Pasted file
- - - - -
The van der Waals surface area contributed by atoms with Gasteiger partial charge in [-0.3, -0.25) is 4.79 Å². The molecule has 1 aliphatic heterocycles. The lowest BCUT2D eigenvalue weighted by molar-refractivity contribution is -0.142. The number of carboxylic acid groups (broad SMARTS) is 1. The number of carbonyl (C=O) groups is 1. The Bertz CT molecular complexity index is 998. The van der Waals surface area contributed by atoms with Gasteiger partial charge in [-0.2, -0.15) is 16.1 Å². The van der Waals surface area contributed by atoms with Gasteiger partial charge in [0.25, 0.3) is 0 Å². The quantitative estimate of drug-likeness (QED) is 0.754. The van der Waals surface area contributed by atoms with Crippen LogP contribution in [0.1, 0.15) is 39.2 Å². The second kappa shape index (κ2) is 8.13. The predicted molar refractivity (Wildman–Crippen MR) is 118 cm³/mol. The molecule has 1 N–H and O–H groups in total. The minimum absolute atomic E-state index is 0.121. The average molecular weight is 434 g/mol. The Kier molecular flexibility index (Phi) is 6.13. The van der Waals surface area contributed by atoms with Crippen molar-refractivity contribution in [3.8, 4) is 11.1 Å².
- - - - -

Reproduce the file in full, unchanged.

The van der Waals surface area contributed by atoms with Gasteiger partial charge in [-0.3, -0.25) is 4.79 Å². The molecule has 1 aliphatic heterocycles. The lowest BCUT2D eigenvalue weighted by molar-refractivity contribution is -0.142. The number of carboxylic acid groups (broad SMARTS) is 1. The number of carbonyl (C=O) groups is 1. The Bertz CT molecular complexity index is 998. The van der Waals surface area contributed by atoms with Gasteiger partial charge in [-0.2, -0.15) is 16.1 Å². The van der Waals surface area contributed by atoms with Gasteiger partial charge in [0.25, 0.3) is 0 Å². The quantitative estimate of drug-likeness (QED) is 0.754. The van der Waals surface area contributed by atoms with Crippen LogP contribution in [0.1, 0.15) is 39.2 Å². The second kappa shape index (κ2) is 8.13. The predicted molar refractivity (Wildman–Crippen MR) is 118 cm³/mol. The molecule has 1 N–H and O–H groups in total. The minimum absolute atomic E-state index is 0.121. The average molecular weight is 434 g/mol. The Kier molecular flexibility index (Phi) is 6.13. The van der Waals surface area contributed by atoms with Crippen molar-refractivity contribution in [3.8, 4) is 11.1 Å².